The Long Way Home 12.2.22

The advertisements on my social media are dominated by journals, of all types. Electronic, leather-bound, or low-cost paper. From a few dollars to more than a Benjamin. And they promise to help me do or be something that I’m not today. There are plain, blank-page journals to those with motivational prompts that will increase productivity, change bad habits, lose weight or find my values.

I have been a journal junkie from time to time. When we first moved to the North Shore in the 1990s I wrote in journals daily for several years. Mostly about the shimmering Aspen trees, flaming sunrises, and crashing waves, but also the daily comings and goings of the Fernlund household. 

I don’t know if you’ve ever tried “journaling” but it is a hard habit to maintain. It’s nice to have some record of our lives, but most of us aren’t very good at keeping the journal current. I know I’m not.

As a fast-rising phony executive in my younger days, I sought out the Franklin Daily Planner to get me organized. It had two pages for each workday that were broken down with one calendar page for hourly scheduling and a list of tasks that you could prioritize. The other page was for notes. 

When I used it as intended, I believe it made me a better, more effective manager. The calendar, in the days preceding computers and the internet, was useful for keeping me in places where I was supposed to be when I was supposed to be there. The task lists kept my procrastination, a chronic problem, somewhat under control. And the notes section was useful for when I had to reconstruct a conversation or action months after the fact. Attorneys like it when you have those “contemporaneous notes” to bolster the case.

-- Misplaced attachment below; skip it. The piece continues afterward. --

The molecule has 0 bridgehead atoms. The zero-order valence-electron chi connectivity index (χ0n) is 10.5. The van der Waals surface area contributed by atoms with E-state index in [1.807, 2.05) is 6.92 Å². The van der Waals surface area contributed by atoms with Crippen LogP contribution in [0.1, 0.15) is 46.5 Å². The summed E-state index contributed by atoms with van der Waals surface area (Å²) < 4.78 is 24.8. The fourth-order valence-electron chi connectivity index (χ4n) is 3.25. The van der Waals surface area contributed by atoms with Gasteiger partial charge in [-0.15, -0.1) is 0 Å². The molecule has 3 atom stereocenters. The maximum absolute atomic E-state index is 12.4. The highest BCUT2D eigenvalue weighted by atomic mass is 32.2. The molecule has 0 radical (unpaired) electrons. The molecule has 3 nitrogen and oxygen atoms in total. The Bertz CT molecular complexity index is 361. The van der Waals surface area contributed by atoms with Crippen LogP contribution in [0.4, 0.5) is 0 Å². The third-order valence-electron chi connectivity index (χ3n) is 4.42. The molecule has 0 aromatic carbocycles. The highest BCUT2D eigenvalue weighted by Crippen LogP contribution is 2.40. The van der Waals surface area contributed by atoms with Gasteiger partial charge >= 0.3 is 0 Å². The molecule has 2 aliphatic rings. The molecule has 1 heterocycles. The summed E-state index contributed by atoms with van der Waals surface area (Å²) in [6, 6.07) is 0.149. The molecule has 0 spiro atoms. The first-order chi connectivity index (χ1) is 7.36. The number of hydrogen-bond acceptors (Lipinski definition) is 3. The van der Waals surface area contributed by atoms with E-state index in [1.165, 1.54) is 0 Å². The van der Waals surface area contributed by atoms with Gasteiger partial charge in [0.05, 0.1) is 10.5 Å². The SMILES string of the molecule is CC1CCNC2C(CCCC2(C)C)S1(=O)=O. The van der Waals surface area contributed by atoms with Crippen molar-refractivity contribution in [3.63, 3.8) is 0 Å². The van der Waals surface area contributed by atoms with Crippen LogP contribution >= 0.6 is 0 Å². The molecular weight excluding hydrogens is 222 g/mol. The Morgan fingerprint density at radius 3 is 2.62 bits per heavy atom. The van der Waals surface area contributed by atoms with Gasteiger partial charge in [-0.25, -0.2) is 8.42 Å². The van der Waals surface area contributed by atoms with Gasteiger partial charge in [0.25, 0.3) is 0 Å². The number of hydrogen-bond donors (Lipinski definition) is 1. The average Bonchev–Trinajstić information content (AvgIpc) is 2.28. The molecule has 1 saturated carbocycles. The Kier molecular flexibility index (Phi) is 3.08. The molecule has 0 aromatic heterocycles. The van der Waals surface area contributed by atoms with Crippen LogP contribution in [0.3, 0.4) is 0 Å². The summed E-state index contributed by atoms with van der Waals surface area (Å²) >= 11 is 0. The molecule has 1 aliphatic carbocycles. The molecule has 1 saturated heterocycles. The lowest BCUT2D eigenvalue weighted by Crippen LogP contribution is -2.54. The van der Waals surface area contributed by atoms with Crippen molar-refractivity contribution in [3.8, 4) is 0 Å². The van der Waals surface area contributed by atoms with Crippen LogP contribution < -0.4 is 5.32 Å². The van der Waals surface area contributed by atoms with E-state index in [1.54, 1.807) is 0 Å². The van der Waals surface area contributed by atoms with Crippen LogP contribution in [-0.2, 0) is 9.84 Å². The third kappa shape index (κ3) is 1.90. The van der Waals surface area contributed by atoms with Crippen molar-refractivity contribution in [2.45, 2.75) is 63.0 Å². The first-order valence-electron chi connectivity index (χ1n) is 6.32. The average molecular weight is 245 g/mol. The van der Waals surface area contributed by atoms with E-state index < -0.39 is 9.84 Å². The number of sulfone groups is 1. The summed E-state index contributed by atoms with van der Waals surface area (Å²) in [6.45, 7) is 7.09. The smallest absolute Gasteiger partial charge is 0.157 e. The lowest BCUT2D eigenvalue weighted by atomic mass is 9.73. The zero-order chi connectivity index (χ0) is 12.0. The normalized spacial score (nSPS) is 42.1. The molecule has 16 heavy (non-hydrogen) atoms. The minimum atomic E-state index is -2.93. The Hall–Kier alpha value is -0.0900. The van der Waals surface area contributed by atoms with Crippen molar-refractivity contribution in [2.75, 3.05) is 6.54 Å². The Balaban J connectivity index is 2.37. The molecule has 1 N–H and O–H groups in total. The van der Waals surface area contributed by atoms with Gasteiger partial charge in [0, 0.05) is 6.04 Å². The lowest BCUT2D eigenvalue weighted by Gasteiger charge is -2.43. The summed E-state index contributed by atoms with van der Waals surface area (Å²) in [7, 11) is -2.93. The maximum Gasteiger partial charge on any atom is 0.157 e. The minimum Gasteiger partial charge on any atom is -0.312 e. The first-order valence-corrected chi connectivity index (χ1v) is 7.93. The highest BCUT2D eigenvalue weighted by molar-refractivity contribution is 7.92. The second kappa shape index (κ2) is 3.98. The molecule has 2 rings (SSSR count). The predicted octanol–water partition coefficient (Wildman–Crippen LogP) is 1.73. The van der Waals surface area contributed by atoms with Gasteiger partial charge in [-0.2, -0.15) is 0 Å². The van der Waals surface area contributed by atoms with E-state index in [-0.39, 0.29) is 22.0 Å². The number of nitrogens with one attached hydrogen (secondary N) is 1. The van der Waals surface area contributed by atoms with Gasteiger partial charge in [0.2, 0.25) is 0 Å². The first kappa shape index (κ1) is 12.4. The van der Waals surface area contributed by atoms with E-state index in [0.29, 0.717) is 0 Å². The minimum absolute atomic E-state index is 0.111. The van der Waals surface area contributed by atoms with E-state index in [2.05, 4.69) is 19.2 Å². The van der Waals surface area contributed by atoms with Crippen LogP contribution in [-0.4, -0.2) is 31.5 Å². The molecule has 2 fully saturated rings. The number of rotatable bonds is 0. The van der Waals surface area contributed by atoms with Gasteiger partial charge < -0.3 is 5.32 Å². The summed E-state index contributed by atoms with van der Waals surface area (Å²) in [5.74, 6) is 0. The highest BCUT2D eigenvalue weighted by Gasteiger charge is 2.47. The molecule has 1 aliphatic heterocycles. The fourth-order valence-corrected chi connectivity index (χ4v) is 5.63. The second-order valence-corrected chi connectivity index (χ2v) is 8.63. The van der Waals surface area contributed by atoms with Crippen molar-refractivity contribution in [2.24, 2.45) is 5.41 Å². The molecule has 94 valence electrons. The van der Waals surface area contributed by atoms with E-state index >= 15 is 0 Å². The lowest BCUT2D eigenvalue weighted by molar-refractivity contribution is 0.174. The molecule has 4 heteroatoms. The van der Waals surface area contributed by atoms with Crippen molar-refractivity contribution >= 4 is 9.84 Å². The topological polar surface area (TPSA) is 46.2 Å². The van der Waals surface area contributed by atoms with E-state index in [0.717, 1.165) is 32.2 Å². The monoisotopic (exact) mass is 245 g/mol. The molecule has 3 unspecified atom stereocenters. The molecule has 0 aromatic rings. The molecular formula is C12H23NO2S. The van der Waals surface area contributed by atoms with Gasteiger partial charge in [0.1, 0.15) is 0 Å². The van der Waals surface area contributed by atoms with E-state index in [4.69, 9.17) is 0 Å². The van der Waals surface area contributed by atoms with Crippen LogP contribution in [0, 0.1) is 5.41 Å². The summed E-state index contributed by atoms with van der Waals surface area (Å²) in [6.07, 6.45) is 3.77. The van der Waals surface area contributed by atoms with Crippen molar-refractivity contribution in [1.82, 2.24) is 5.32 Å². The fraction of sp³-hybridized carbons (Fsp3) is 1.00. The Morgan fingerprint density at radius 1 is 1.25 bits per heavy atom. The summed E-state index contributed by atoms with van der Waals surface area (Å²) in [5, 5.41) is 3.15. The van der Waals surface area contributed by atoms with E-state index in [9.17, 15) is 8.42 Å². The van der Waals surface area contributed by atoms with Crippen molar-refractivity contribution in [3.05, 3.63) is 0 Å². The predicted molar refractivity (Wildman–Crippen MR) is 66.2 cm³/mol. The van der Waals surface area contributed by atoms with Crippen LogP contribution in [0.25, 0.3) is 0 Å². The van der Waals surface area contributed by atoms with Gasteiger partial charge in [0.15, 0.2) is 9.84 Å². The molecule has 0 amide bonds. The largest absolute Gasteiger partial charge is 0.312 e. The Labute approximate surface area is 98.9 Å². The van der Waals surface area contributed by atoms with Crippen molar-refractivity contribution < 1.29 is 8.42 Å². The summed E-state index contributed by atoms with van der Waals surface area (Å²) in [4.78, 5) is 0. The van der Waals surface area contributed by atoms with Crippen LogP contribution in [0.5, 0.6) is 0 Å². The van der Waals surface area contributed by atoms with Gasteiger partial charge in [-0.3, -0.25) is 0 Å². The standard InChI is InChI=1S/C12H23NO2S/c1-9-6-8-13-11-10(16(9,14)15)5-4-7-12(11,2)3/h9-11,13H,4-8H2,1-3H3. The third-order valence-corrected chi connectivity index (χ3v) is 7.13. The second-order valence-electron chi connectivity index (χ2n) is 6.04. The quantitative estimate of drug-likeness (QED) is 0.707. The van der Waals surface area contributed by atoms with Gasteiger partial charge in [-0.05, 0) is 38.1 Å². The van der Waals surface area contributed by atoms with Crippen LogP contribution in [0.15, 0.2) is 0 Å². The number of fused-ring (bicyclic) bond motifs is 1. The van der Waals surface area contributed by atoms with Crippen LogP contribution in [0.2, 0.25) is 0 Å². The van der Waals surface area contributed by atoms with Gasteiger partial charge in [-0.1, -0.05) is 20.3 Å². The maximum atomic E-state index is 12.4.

I was a sucker back then for tools that were intended to boost my productivity, despite the fact they never seemed to work as advertised.

In Richfield around 1970, the neighborhood gang would sit around and talk about what we would do after high school. One of the guys hoped to get hired at the US Post Office like his uncle. Most of us were less certain, and I was absolutely positive I didn’t want to work for the Post Office. My two career options according to the guidance counselor were forest ranger and lawyer. 

Finding transportation laws and regulations seemed to fit the lawyer track.

As I got started in the freight game I discovered Success Magazine which, unbeknownst to me was started in 1897 and as it turns out is still published today. According to its website the magazine, “offers advice on best business practices, inspiration from major personalities in business and entertainment, and motivation to improve the mind and body so that our readers are in the best possible mental and physical shape to compete and reach their goals.”

One article back then suggested writing down your goals and objectives for how you want your life to go. I dutifully wrote down where I wanted to be professionally in five and ten-year increments. Then, just as dutifully, I put the list away and forgot about it. I happened upon that list, 20 years later, and was stunned to see that, for the most part, my professional career actually met my goals.

Writing things down matters.